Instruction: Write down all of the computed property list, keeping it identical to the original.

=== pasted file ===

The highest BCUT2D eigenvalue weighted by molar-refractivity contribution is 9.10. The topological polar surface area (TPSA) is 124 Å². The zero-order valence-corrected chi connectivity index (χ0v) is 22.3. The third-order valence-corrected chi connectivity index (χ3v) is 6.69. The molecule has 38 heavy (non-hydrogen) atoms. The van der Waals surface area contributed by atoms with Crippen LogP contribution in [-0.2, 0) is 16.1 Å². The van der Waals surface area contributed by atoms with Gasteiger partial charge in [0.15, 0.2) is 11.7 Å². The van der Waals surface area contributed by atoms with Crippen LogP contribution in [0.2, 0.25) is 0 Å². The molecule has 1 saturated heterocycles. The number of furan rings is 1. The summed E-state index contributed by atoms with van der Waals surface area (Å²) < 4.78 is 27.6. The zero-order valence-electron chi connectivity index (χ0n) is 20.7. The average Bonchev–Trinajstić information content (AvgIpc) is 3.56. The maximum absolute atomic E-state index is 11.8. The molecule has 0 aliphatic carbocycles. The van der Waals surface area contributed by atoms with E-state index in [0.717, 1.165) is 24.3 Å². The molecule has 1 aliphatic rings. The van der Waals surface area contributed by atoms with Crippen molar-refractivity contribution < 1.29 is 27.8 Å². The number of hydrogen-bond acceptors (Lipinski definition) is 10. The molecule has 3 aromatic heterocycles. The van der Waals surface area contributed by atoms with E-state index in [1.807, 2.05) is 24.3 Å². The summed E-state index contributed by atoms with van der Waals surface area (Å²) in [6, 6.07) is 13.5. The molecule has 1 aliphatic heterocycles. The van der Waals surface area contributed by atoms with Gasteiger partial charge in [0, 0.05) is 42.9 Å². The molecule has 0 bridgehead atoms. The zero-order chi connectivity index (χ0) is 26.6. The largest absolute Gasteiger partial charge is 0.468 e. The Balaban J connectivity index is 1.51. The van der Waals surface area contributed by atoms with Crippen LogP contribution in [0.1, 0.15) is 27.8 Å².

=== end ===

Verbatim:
The highest BCUT2D eigenvalue weighted by molar-refractivity contribution is 9.10. The topological polar surface area (TPSA) is 124 Å². The zero-order valence-corrected chi connectivity index (χ0v) is 22.3. The third-order valence-corrected chi connectivity index (χ3v) is 6.69. The molecule has 38 heavy (non-hydrogen) atoms. The van der Waals surface area contributed by atoms with Crippen LogP contribution in [-0.2, 0) is 16.1 Å². The van der Waals surface area contributed by atoms with Gasteiger partial charge in [0.15, 0.2) is 11.7 Å². The van der Waals surface area contributed by atoms with Crippen LogP contribution in [0.2, 0.25) is 0 Å². The molecule has 1 saturated heterocycles. The number of furan rings is 1. The summed E-state index contributed by atoms with van der Waals surface area (Å²) < 4.78 is 27.6. The zero-order valence-electron chi connectivity index (χ0n) is 20.7. The average Bonchev–Trinajstić information content (AvgIpc) is 3.56. The maximum absolute atomic E-state index is 11.8. The molecule has 0 aliphatic carbocycles. The van der Waals surface area contributed by atoms with E-state index in [0.717, 1.165) is 24.3 Å². The molecule has 1 aliphatic rings. The van der Waals surface area contributed by atoms with Crippen molar-refractivity contribution < 1.29 is 27.8 Å². The number of hydrogen-bond acceptors (Lipinski definition) is 10. The molecule has 3 aromatic heterocycles. The van der Waals surface area contributed by atoms with E-state index in [1.807, 2.05) is 24.3 Å². The summed E-state index contributed by atoms with van der Waals surface area (Å²) in [6, 6.07) is 13.5. The molecule has 1 aliphatic heterocycles. The van der Waals surface area contributed by atoms with Gasteiger partial charge in [0, 0.05) is 42.9 Å². The molecule has 0 bridgehead atoms. The zero-order chi connectivity index (χ0) is 26.6. The largest absolute Gasteiger partial charge is 0.468 e. The Balaban J connectivity index is 1.51. The van der Waals surface area contributed by atoms with Crippen LogP contribution in [0.1, 0.15) is 27.8 Å².